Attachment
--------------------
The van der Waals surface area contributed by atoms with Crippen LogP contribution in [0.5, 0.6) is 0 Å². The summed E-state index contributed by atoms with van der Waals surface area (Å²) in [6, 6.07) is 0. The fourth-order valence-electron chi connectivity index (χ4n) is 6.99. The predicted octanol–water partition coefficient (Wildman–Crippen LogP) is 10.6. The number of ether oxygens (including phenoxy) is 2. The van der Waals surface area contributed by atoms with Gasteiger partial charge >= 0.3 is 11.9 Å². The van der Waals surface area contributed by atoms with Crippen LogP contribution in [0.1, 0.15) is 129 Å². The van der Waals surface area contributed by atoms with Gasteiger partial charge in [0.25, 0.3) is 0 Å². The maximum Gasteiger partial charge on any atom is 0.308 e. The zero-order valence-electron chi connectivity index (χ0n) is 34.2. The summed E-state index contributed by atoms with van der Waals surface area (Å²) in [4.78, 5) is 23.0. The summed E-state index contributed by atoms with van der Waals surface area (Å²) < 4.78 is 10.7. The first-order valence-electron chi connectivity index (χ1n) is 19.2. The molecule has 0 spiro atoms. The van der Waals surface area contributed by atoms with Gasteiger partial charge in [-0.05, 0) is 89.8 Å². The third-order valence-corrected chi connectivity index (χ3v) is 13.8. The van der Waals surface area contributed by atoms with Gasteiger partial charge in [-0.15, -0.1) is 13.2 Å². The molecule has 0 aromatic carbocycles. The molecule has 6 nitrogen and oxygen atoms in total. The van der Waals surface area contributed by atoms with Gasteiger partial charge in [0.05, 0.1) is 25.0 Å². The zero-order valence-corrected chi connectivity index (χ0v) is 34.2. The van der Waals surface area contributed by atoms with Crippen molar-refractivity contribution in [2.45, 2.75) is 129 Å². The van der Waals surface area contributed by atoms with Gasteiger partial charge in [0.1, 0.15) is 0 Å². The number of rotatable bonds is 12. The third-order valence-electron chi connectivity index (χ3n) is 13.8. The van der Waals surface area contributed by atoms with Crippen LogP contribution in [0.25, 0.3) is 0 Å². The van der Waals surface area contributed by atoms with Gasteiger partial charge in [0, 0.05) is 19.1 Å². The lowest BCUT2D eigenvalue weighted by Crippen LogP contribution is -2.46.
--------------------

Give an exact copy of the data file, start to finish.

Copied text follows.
The van der Waals surface area contributed by atoms with Crippen LogP contribution in [0.5, 0.6) is 0 Å². The summed E-state index contributed by atoms with van der Waals surface area (Å²) in [6, 6.07) is 0. The fourth-order valence-electron chi connectivity index (χ4n) is 6.99. The predicted octanol–water partition coefficient (Wildman–Crippen LogP) is 10.6. The number of ether oxygens (including phenoxy) is 2. The van der Waals surface area contributed by atoms with Gasteiger partial charge >= 0.3 is 11.9 Å². The van der Waals surface area contributed by atoms with Crippen LogP contribution in [0.1, 0.15) is 129 Å². The van der Waals surface area contributed by atoms with Gasteiger partial charge in [0.25, 0.3) is 0 Å². The maximum Gasteiger partial charge on any atom is 0.308 e. The zero-order valence-electron chi connectivity index (χ0n) is 34.2. The summed E-state index contributed by atoms with van der Waals surface area (Å²) in [4.78, 5) is 23.0. The summed E-state index contributed by atoms with van der Waals surface area (Å²) < 4.78 is 10.7. The first-order valence-electron chi connectivity index (χ1n) is 19.2. The molecule has 0 spiro atoms. The van der Waals surface area contributed by atoms with Gasteiger partial charge in [-0.05, 0) is 89.8 Å². The third-order valence-corrected chi connectivity index (χ3v) is 13.8. The van der Waals surface area contributed by atoms with Gasteiger partial charge in [-0.15, -0.1) is 13.2 Å². The molecule has 0 aromatic carbocycles. The molecule has 6 nitrogen and oxygen atoms in total. The van der Waals surface area contributed by atoms with Gasteiger partial charge in [0.05, 0.1) is 25.0 Å². The zero-order valence-corrected chi connectivity index (χ0v) is 34.2. The van der Waals surface area contributed by atoms with Crippen molar-refractivity contribution in [2.45, 2.75) is 129 Å². The van der Waals surface area contributed by atoms with Gasteiger partial charge in [0.1, 0.15) is 0 Å². The number of rotatable bonds is 12. The third-order valence-electron chi connectivity index (χ3n) is 13.8. The van der Waals surface area contributed by atoms with Crippen LogP contribution in [0.25, 0.3) is 0 Å². The van der Waals surface area contributed by atoms with Gasteiger partial charge in [0, 0.05) is 19.1 Å². The lowest BCUT2D eigenvalue weighted by Crippen LogP contribution is -2.46.